Camp Woodland Blog

Reflections of a Camp Mom!

Turning right onto County D from Highway 51 always brings out my reflective side. That curvy, wooded stretch of highway is the road back to when life was simple. At camp, whatever problems I had could be worked out if everyone worked together. I learned to look for the good in everyone and discover new things about myself. I controlled my own destiny. I picked my activities, reached for my goals and the possibilities were endless. I tried new things in a failsafe environment and learned by doing, doing, and doing some more.


Woodland girls cheered one another on towards those achievements. Everyone was on the same page, working towards the same goals: fun, personal growth and learning things along the way.  As great as being a camper was, three of the greatest memories I have of the camp experience came long after my days as a camper. Perspective is such a gift! As an adult you start to realize all of the hard work and effort that goes into running a camp. John and Anne Jordan ran a first class operation during my brothers’ and my era, and their children and grandchildren continue to do so today.

In 2010, I took my son to visit Towering Pines, just to see if he would like to go to camp the following year. He got to see inside of a cabin, the waterfront, and looked at the TP museum where he saw his uncle’s name in many places. Our final stop was the dining hall where lunch was being served. I got to say hello to Mr. J, and introduce him to my son. I had not seen him since he attended my wedding 10 years prior, but he was so warm and welcoming. It means a great deal to me that my son got to meet one of the people who made TP what it is today.


The following summer when I dropped off my son, we visited Woodland to show my daughter. She toured the Farm Zoo and observed a riding class. JoAnne Jordan Trimpe was there with her mom, Mrs. J, and they both met my daughter, who was so shy and hesitant and clingy that day. I am so grateful my children got to meet the elder Jordans since they were a big part of my life growing up as well as fond friends of my parents.My third greatest camp memory is hearing my sister-in-law ask why my brother did not press harder to get her to send my older nephew and niece to camp. Having not attended a camp like Woodland or Towering Pines herself, she just did not understand what it was all about. Their youngest son now goes to TP and loves it. When she visited him there for the first time, she “got it.” It’s been fun to see both her and my own husband “converted” to people who embrace the camp experience. My husband said he wishes his parents sent him to a place like TP when he was growing up.When my then almost 8 year old daughter returned from her first summer at Woodland she was no longer the shy, clingy little girl the Jordans met that summer day 5 years ago. Originally scheduled for only two weeks, she begged to stay another two, and ended up asking to stay the entire six week session. She’s already planning to stay all six weeks this summer.IMG_2470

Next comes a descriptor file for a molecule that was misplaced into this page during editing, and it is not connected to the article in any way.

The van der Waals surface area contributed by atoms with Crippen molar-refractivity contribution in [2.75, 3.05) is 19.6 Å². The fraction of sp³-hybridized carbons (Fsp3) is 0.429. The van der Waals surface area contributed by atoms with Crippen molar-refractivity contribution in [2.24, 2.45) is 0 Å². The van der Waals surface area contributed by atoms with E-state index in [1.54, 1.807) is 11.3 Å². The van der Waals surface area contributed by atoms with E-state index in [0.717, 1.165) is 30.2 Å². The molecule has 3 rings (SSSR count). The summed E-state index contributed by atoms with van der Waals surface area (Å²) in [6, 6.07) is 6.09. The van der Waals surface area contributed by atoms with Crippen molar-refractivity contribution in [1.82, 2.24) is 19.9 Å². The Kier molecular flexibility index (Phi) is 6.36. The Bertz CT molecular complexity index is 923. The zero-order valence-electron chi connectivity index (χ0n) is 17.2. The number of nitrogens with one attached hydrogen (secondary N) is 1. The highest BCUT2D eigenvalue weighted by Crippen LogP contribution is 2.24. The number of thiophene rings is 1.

Here are some highlights from our debriefing session on the ride home:
Favorite thing about camp: Archery (sorry Sand Lake…you are too cold)
Favorite counselor: Everyone
Favorite friend: Everyone
Favorite horse: Bonnie
Favorite meal: Everything (except Fish Friday) and she discovered she likes salad, and REALLY likes the picnics.
My daughter has been a little pampered and as a consequence, can be a little “particular,” so I thought camp would be good for her in that respect. She definitely needs to do more for herself, as she is perfectly capable. At camp, she learned that she can’t always get her way and she sometimes needs to think about the group and not just herself. Most importantly, she has learned the simple pleasure of being with a bunch of girls her own age, laughing, singing and having fun together.IMG_2508

The question about whether a child will take to camp is sometimes a reflection of our own insecurities as parents. In the case of my daughter, she’s the youngest and I admit she is a little coddled. I was nervous she might not like some of the camp routines, but I recognize the value in her learning that there are other ways of doing things. Maybe I was really nervous that she’s not going to need me any longer? Despite that insecurity, there was one thing I did not feel any misgivings about! I was not one bit nervous leaving U.S. soil for a few days to go on vacation with my husband. I knew that anything that could possibly come up with my kids would be handled expertly by TP or Woodland.
Thank you, to all generations of the Jordan Family, for bringing our children the Towering Pines/Woodland experience. The world is a better place with more campers in it!

Judy Troyer Deogracias
Towering Pines Mom 2011-present
Camp Woodland Mom 2014- present
Camp Woodland Alum 1976-1983